Also, a thought from a friend of a friend at the Washington Square march: Part of what’s going on right now is that people are getting used to the idea that every protest or rally or march isn’t necessarily going to be the most empowering and inspiring and transformative experience of your life. But you show up anyway. That seems like something important to keep in mind over the next four years.”
—Molly Fischer, senior editor
The decision to strike isn’t an option for all women.
“Yesterday I found myself trying to read the minds of the women I came across in their places of work. Had they chosen not to strike, or had they not had the option, or did they even know about the strike, or care? I was actually off work sick yesterday. I went to the doctor, the drugstore, the deli, the post office, and the bank. Each woman I interacted with, I wondered if they had not had the option to take the day off, how many numerous other choices had they not had in their lives because of their gender. I might have asked them, except they were surrounded by male work colleagues and bosses. I thought a lot yesterday about the varying degrees of powerlessness for women. Not even women in other countries who can’t go to school or can’t even get a driver’s license, but women right next to me.”
—Miranda Dempster, art director for the Strategist
Showing up actually matters.
“Yes, the group that gathered at Washington Square Park on Wednesday afternoon was smaller than I’d hoped. No, it wasn’t as loud as the Women’s March. Still, showing up matters! A crowd is only as big as the bodies within it. And I was glad to be there. But I also looked around at all the women who had come together — as we stood and waited and wondered when we were going to start marching — and thought about what International Women’s Day might look like if we weren’t under such an immediate threat? How could we honor the day if a critical mass wasn’t so critical? What would that look like? As I looked around at women whose arms were tired from holding up signs or who started to shiver in the cold, I kept thinking about other ways we could harness the energy in that park to support each other if we had a whole day. Imagine that. An International Woman’s Day every year. What would you do? Volunteer at a shelter? Help kids with their homework at an after-school club? Cook a meal for a single mom? Spend a day writing letters to Congress? There’s not exactly a shortage of gaps to fill.”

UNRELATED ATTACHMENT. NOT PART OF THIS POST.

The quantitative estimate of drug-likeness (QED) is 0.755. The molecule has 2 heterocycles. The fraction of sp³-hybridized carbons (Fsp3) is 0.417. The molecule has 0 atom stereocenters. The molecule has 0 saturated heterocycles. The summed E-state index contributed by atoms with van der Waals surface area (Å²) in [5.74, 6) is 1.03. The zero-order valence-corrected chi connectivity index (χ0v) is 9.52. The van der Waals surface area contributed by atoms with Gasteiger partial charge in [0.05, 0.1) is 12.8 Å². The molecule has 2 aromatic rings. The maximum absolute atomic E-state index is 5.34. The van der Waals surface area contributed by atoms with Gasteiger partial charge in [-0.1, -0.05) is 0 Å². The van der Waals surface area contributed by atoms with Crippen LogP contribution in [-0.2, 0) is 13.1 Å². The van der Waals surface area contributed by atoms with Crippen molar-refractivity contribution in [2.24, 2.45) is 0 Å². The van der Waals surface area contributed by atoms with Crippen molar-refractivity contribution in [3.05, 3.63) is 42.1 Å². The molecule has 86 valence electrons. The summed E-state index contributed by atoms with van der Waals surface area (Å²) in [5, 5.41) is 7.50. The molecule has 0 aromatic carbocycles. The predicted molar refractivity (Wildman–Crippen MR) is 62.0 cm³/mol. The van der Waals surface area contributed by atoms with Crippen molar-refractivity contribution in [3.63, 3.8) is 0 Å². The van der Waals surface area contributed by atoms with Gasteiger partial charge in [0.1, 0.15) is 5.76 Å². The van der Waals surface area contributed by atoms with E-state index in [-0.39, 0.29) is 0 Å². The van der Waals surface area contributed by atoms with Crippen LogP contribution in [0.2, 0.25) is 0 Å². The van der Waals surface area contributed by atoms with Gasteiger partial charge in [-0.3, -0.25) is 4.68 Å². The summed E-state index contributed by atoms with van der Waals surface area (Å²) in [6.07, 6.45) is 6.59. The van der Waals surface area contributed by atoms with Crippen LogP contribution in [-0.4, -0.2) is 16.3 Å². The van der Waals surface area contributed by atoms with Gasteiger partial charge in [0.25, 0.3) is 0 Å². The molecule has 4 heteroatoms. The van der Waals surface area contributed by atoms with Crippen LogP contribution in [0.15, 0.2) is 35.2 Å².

—Ruth Spencer, senior editor
Work environments where women support women are essential.
“It didn’t matter if we wanted to march, but ultimately stood around for hours, or how many people showed up. The chance to take physical action and attend a rally on Women’s Day as a team was worth it if only because we bonded over our dedication to the cause, choosing to spend our day out of work, with colleagues. Hopefully our choice paves the way for the need to create — and stand up for — work environments that support women.”
—Leah Rodriguez, producer
Watch what the Women’s Strike looked like in New York City in the video below.